People retiring in the UK will on average outlive their pension savings by 10 years, according to research by the World Economic Forum (WEF).
In its report published yesterday (13 June) – Investing in (and for) our future – the not-for-profit organisation found the average British woman will outlive her savings by 12.6 years, while this rested at 10.3 years for men.
The report said the findings highlight the need for a “new solution” that provides spending flexibility while effectively addressing sequencing of return risk. It recommended that governments should reconsider policies that “significantly limit exposure to return-seeking assets”, such as equities.
It said that if this is not in place, governments should consider introducing default investment parameters with the aim of encouraging greater investment in such assets, such as via target-date funds.
Furthermore, the WEF argued that while providing financial education should be an aim of both governments and employers, there needs to be further consideration of how to approach decumilation at the societal level.
Lane Clark and Peacock senior partner Bob Scott said: “So long as we persist with everyone having their own pension pot – even if everyone saves the ‘right’ amount to provide for their retirement – half the people will run out of money and half will die before they’ve spent it.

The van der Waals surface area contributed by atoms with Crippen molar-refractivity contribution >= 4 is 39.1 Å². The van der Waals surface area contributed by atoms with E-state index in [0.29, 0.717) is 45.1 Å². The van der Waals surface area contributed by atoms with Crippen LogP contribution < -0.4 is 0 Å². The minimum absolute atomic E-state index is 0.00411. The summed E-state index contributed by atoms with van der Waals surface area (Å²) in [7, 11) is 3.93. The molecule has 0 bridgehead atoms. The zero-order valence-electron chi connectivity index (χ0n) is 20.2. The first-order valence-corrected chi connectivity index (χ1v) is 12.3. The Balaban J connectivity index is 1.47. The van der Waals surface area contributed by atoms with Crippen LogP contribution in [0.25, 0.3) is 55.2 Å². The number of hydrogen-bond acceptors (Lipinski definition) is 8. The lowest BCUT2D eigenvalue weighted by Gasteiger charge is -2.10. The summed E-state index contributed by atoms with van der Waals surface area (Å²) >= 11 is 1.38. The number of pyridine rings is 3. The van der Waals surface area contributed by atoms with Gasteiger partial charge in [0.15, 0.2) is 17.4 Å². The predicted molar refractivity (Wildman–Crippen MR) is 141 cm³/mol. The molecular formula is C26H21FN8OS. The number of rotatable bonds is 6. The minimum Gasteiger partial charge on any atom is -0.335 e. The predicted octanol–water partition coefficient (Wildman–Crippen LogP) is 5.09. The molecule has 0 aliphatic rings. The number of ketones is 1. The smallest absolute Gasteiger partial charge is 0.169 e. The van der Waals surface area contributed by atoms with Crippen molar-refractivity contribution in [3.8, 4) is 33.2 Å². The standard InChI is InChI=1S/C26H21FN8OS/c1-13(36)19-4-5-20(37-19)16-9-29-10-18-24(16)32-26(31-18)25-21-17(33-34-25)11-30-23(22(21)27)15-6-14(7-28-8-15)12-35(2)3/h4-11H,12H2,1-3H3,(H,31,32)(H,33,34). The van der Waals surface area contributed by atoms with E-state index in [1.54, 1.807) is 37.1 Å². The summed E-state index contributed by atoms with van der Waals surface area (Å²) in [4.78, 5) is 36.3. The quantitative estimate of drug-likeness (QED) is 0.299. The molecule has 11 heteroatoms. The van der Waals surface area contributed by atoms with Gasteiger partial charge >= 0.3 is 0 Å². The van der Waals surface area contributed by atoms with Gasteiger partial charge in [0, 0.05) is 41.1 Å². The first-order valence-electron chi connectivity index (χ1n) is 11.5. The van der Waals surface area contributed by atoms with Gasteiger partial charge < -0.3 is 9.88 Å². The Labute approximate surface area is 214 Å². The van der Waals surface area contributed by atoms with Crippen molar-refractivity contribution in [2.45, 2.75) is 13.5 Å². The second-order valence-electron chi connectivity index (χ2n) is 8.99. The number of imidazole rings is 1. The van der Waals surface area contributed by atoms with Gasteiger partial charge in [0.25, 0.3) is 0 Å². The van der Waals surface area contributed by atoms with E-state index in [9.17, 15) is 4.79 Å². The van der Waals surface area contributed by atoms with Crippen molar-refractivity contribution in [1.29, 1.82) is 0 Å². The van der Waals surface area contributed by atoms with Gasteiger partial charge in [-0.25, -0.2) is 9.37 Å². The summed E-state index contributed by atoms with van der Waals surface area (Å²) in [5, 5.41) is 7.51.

“The ‘solution’ at present is to put the onus on the individual, bash them over the head for not saving enough, extol the virtues of financial education and issuing dire warnings about running out of money.”
He said that the result is that people would either end up saving too much into their pension and denying themselves consumption pre-retirement, or they adopt an unnecessarily frugal approach to drawing their pension, and so deny themselves consumption in retirement.
“What we need is a return to some form of collective provision or shared risk; not full-blown defined benefit (DB) provision with bells and whistles but something more affordable for employers which provides an income in retirement.”
The UK is set to introduce collective defined contribution (CDC) provision in the near future, with Royal Mail expected to launch the first scheme of its type, acting almost as a middle ground before DB and DC.
The pensions industry has long called for at-retirement innovation, more notably since Freedom and Choice was introduced in 2015. In its Hitting the Target report last year, The Pensions and Lifetime Savings Association warned that unless more money is set aside for retirement, many future retirees will find that their incomes will be insufficient to meet their retirement needs.
Some providers have tried to resolve this issue by providing hybrid drawdown and annuity products. Last October, Smart Pension and Legal and General unveiled a prototype demo of their workplace retirement income initiative which offers members ‘four pot’ options: active years, later life, rainy day and inheritance.